Stuff & Nonsense. Website designers in North Wales

Prices and plans design patterns

When is it the right thing to do not to attempt to reinvent a well established, tried and tested design pattern or convention. This question has come up while I have been designing the CannyBill prices and plans page.

Although I'm not a fan of Smashing Magazine (or more specifically any list-based article) one article from last year did catch my eye and found itself in my Google Bookmarks, Pricing Tables: Examples And Best Practices. In his article, Györay Fekete looks at best practices and guidelines for designing pricing tables and after a thorough examination of examples he suggests some fantastic advice.

  • Use background colours to visually separate different plans
  • Use different font sizes and colours for titles and important headlines
  • Use unobtrusive CSS and JavaScript when designing a pricing table
  • Always show the prices of your plans
  • Mention the currency of your prices to avoid confusion, because a dollar sign could represent US, Canadian or Australian currency

In a follow up article from this year, Janko Jovanovic suggests 10 UI Design Patterns You Should Be Paying Attention To, including,

Each plan should be descriptive and provide the following information.

  • Name of the plan, such as basic or professional
  • Price of the subscription plan
  • List of features
  • Sign up button

Although like many designers, I am often driven by the desire to create something different and to avoid following what others have created, I have begun to realise that in some situations, following a tried and tested pattern or convention can benefit a person's experience of a design and therefore help the company I am designing for achieve their goals. Conventions can be used as a starting point for design and a platform for innovation.

37Signals and in particular their Basecamp product site and sign-up process are what I consider to be the benchmark in this area. Their pricing and sign up page has become the standard that others have followed, as you'll see if you look at the examples featured by Györay Fekete.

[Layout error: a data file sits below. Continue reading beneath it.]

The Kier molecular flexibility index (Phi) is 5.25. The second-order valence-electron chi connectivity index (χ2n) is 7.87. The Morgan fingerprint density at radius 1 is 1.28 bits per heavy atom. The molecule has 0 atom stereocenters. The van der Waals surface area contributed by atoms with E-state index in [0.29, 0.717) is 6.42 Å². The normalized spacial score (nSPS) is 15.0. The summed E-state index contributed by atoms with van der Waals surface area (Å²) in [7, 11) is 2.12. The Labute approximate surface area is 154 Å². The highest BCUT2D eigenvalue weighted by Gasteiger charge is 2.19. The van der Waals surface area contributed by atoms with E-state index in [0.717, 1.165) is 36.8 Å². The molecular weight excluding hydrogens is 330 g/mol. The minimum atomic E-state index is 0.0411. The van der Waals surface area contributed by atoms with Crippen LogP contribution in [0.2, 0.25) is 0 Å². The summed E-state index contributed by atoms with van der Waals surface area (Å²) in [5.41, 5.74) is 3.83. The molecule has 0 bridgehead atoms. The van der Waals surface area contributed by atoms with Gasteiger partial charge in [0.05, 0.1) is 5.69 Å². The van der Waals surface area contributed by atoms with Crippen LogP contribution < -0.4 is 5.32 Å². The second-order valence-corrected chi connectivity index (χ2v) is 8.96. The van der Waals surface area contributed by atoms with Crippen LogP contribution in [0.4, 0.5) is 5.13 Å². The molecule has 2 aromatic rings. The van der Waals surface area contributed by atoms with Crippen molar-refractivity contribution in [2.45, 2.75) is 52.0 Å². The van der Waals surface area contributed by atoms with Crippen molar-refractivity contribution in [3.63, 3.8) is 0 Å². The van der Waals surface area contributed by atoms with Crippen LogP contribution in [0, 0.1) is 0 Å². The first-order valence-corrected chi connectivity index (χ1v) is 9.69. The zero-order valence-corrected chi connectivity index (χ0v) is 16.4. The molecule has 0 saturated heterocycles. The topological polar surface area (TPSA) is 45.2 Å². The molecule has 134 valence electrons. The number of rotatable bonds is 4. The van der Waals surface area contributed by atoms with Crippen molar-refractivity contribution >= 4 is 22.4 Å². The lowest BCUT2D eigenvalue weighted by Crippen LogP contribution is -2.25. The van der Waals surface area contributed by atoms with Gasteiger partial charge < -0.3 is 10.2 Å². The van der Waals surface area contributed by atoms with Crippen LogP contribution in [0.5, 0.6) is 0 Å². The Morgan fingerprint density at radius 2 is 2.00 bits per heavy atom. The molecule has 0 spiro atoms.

Basecamp's plans and sign up

When I started to redesign CannyBill's pricing and sign up page I tried hard, spending several hours sketching and prototyping, to design away from the convention. No matter how many sketchbook pages I filled, I felt that I was trying too hard to design an alternative solution for something that was so well designed that it needed no alternative.


CannyBill plans (early iteration)

The more I worked on design alternatives, the more I wondered about my motivation, about whether my time (and my client's money) could be better spent on my innovating in other areas of the project where that innovation was needed.

With this acceptance, that following established patterns does not always mean that I am any less of a designer, in mind, I started again to design the best interface that I could for CannyBill's prices and plans page.

This page clearly lays out their available plans and options, reinforces the sales message through a customer testimonial, answers key questions that potential customers might have at this stage and ends by offering help if a prospect needs more help or questions answered.


CannyBill plans (later iteration)

Then, taking heed of advice suggested by Györay Fekete and following another established convention, I added a different colour to each of the plans to distinguish it from the others on offer.


Final iteration Flickr | HTML

HTML5